April 5, 2002 – With a crack of the bat, the sixth annual Ruby Rutnik Memorial Softball Tournament kicked off on Friday at St. John's Winston Wells Ballfield. First up was Eudora Kean High School from St. Thomas with St. Croix Educational Complex in the field.
Subsequent games in the round-robin tournament of girls' softball teams will include Antilles and Charlotte Amalie High schools from St. Thomas and Central High and Good Hope schools from St. Croix. In separate competition, men's teams will play late-night games.
The tournament wraps up on Sunday.
The stands were filling up late Friday afternoon as family and friends came out to support their favorites. "I came to see my school win," Eudora Kean student and St. John resident Shervin Callwood said. "This is my school, and I'm here to support them."
The other teams are gunning for Good Hope, who flew home last year with the trophy.
"Our strategy is to get some good batting in," said Kia Chapman, 17, who captains the Eudora Kean team. "We have a good infield and outfield, and we plan to beat Good Hope."
Gathered with her teammates in the shade of the Cruz Bay fire station while they waited for the game to start, Karis "Mosquito" George, 17, said she likes the competition that comes with playing softball. "And I like the excitement," she said.
On the far side of the field, the Educational Complex girls were taking their ease in the dugout — but planning their defense in hopes of going home with the trophy. "We'll block the ball," said team captain Jamie Johnson, 17, who said she has spent a lot of time practicing. Teammate Tabia Pennyfeather, 19, had a different story, however. With graduation coming up, she said, she has needed to put her time in on her books.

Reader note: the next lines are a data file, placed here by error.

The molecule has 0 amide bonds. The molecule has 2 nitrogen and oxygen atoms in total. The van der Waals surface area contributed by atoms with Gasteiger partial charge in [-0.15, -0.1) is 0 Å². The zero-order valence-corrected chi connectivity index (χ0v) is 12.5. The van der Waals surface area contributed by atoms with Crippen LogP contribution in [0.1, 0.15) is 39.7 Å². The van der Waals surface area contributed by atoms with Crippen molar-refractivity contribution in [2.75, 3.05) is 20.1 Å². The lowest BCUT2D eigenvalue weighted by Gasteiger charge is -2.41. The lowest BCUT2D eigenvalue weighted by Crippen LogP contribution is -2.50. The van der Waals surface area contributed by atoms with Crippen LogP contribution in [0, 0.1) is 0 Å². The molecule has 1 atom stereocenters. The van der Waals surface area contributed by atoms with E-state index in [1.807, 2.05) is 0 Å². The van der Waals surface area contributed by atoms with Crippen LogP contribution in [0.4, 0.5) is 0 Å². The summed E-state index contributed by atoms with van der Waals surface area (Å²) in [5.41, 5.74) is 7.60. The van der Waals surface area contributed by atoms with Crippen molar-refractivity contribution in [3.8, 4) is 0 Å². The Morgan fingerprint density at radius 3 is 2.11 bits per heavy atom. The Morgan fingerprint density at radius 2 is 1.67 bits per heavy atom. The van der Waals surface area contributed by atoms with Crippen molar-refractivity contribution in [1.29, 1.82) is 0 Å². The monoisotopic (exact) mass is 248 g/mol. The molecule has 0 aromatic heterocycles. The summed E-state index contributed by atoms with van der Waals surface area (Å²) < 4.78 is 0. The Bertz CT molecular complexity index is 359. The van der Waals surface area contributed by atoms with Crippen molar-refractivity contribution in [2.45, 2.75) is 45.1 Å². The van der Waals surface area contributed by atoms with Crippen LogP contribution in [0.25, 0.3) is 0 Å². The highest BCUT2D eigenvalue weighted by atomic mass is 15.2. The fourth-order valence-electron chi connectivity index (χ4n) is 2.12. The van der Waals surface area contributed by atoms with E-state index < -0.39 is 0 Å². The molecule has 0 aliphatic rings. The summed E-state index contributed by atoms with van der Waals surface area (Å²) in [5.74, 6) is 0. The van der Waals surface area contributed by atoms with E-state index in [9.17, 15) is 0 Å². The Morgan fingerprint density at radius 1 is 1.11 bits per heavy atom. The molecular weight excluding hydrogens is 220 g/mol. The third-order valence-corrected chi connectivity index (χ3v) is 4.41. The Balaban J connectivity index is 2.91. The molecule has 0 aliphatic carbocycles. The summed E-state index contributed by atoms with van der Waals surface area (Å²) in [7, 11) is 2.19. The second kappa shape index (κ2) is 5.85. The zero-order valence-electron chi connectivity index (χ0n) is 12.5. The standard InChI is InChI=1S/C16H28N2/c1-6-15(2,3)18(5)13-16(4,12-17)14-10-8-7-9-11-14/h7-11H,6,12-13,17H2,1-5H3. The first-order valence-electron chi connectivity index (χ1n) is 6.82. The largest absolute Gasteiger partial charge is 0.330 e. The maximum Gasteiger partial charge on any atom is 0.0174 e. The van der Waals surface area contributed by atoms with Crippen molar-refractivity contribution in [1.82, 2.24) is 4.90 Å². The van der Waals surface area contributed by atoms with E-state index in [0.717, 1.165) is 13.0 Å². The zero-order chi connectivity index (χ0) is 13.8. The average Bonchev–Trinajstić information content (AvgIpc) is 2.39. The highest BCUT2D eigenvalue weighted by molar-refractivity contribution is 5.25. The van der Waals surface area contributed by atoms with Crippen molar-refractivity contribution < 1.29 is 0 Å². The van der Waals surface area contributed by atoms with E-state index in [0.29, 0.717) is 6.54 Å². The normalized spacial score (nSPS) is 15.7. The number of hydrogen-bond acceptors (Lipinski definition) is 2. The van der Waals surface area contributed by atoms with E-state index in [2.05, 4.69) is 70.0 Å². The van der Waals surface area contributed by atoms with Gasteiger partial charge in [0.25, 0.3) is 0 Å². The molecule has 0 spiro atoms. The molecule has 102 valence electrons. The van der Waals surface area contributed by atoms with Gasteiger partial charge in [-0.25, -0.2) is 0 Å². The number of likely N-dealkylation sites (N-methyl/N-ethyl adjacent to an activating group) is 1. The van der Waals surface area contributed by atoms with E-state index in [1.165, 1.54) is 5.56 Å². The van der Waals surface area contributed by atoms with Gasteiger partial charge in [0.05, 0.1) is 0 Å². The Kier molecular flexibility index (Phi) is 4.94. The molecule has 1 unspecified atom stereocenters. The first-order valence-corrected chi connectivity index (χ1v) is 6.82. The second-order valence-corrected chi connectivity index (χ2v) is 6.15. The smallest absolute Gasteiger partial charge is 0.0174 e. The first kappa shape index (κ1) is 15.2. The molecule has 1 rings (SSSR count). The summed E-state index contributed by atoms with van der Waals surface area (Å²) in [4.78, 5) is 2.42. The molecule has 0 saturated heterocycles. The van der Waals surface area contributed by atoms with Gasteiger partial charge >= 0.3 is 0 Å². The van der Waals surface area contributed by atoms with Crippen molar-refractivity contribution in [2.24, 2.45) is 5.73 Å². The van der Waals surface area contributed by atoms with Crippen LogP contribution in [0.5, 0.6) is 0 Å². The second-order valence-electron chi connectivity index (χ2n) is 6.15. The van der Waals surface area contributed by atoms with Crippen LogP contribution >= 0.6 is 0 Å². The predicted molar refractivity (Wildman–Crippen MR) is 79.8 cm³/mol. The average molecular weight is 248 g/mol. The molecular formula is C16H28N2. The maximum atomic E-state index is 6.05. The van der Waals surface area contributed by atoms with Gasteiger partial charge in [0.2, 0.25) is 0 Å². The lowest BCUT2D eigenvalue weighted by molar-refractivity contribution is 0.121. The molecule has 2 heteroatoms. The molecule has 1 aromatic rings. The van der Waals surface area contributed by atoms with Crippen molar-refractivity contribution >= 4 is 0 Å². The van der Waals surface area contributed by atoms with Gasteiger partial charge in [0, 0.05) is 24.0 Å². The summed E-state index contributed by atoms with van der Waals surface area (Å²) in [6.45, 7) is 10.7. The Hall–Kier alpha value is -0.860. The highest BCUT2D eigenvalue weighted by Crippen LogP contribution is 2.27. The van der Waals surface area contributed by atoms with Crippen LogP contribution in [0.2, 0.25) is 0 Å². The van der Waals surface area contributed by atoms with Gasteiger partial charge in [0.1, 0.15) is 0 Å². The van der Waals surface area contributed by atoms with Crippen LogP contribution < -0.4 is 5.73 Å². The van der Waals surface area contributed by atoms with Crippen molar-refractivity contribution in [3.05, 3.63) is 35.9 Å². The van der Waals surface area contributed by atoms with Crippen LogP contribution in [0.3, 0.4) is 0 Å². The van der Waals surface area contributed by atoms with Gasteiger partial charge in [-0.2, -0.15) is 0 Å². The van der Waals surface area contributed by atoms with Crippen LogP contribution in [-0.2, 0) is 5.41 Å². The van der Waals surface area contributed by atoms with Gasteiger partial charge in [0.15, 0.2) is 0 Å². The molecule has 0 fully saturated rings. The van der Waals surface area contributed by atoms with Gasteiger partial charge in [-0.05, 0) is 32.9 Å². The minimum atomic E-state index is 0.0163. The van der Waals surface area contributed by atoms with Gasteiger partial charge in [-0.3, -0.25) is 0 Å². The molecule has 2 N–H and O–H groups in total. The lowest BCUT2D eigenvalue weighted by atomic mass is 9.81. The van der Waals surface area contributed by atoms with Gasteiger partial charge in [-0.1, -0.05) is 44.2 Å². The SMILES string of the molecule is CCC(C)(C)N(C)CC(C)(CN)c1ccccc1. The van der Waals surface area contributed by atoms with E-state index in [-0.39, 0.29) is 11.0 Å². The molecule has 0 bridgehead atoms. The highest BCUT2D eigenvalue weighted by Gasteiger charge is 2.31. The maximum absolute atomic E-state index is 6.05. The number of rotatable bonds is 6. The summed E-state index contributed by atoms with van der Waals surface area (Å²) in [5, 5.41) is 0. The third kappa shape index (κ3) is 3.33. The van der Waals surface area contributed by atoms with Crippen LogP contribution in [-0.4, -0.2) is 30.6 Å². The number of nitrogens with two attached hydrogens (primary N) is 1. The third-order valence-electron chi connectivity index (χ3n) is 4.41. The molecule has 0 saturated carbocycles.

The Educational Complex team raised the money to travel to St. John by selling pizza and candy. They took the Fast Ferry to St. Thomas and then the not-so-fast ferry on to St. John. With lodging expenses at the Inn at Tamarind Court to pay, the girls worked hard to make the trip. "It's a good experience for them to travel and compete and to meet girls from other islands," said their coach, David Yurgent.
Up in the stands, the Antilles girls were enjoying a bit of pre-game chatter. "We're going to try and get a lot of hits in — and beat Good Hope," St. Thomas resident Emily Newbold, 18, said.
Ruby Rutnik, who died in 1996 at age 21 in a Washington, D.C., car crash, was a star pitcher at Antilles School. The money raised through the tournament each year has funded college scholarships for St. John girls. The goal now is to raise enough money to create an endowment that will ensure ongoing awards.
While most of the girls playing this weekend are too young to have known Ruby, her mother, artist Janet Cook-Rutnik, said that the tournament keeps her memory alive. Ruby's birthday is April 9, which is why her mother and her father, Licensing and Consumer Affairs Commissioner Andrew Rutnik, pick an April date for the tournament. "The spirit of camaraderie throughout the event is in her memory," her mother said.
While camaraderie may be important, the girls all came to win. "And to have fun," said Annie Bridgewater, 18, a Eudora Kean player from St. John.

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